As mentioned previously, a Mac Mini will do the job nicely. If you’re looking to do this on the cheap, it will happily run on a 2011-vintage Mini (you can find used Mac Minis on Craigslist or eBay all day long for cheap), just make sure you add some extra RAM and a storage drive that doesn’t suck (the stock 5400rpm spinning disks on the pre-2012 era Mac Mini and iMacs were terrible.) Fortunately, 2.5″ SSDs are pretty cheap these days. Newer Minis will have SSD baked in already.

If you’re wanting to put the Mac Mini in the datacenter, you might want to consider using a Sonnet RackMac Mini (which is available on Amazon for about $139) and can hold one or two machines.

Sonnet RackMac Mini

You can also happily run this off of one of the 2008-era “cheese grater” Mac Pros that has beefier processing and storage (and also fits in a rack, albeit not in the svelte 1U space the Sonnet box uses). If you have money to burn, then by all means use the “trash can” Mac Pro (Sonnet also makes a rack chassis for that model!).

This is a great opportunity to re-purpose some of those Macs sitting on the shelf after your users have upgraded to something faster and shinier.

Naturally, if you’re running a REALLY big guest network, you’ll want to look at something beefy, or a small farm of them Minis with SSD storage (the MacOS Server caching system makes it quite easy to deploy multiple machines to support the caching.)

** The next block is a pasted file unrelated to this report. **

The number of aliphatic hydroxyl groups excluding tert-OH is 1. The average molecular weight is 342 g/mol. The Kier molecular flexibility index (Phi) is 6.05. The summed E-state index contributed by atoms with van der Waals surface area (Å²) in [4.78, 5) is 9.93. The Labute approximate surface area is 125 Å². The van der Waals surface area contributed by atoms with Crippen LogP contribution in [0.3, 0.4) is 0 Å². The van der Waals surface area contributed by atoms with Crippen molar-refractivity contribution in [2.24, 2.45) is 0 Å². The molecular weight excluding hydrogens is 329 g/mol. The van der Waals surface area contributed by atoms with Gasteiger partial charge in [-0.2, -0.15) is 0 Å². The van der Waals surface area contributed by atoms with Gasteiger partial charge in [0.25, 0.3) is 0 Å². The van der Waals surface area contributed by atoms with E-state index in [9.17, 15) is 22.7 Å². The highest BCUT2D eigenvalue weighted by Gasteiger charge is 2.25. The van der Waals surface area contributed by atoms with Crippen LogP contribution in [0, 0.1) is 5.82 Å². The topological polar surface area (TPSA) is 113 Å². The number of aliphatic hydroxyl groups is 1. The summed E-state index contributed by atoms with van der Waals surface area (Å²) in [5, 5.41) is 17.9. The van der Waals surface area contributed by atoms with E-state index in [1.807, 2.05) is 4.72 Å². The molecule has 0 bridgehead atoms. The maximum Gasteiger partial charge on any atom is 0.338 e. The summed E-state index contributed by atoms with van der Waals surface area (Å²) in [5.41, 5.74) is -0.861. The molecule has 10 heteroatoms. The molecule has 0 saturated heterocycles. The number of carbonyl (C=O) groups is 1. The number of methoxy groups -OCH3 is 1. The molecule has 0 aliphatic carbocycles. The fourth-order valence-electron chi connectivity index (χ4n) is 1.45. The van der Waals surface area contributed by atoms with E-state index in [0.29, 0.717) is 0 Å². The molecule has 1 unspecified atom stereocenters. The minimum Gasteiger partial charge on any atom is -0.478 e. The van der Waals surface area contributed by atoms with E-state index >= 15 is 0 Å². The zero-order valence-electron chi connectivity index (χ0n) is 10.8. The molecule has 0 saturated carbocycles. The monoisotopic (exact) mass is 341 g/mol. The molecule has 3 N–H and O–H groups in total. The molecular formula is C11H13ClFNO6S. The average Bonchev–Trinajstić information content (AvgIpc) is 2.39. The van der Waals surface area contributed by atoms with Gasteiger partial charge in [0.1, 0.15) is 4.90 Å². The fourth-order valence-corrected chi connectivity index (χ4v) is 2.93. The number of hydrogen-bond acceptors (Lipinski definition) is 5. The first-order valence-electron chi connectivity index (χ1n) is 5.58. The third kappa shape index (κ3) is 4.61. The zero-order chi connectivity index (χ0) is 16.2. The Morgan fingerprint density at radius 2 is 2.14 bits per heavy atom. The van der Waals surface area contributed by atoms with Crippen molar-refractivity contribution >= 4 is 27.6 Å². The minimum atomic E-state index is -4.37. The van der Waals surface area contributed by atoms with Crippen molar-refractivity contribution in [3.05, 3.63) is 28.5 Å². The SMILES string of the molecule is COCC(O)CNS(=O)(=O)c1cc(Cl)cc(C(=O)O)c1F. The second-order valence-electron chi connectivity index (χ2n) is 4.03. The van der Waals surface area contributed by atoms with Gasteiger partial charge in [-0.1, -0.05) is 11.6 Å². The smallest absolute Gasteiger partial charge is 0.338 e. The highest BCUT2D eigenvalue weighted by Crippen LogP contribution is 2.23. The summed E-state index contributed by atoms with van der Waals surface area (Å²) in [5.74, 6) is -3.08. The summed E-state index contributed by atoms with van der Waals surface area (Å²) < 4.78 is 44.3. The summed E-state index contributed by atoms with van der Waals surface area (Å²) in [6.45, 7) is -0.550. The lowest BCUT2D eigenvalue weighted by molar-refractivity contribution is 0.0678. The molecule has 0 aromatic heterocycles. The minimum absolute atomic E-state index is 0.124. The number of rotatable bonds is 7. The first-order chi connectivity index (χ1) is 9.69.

The Software

MacOS Server (Mac App Store, $19.99)

Since most of your iOS guests will have updates turned on, one of the first things an iOS device does when it sees a big fat internet pipe that isn’t from a cell tower is check for app updates. If you have lots of guests, you will need to fortify your network against the onslaught of app update requests that will inevitably hit whenever you have lots of guests in the building.

The way it works is this: When an Apple device makes a request to the CDN, Apple looks at the IP you’re coming from and says, “You have a local server on your LAN, get your content from there, here’s its IP.” The result being that your Apple users will get their updates and whatnot at LAN speeds without thrashing your WAN pipe every time anyone pushes out a fat update to an app or the OS, which is then consumed by several hundred people using your guest wifi over the course of a week. You’ve effectively just added an edge node to Apple’s CDN within your network.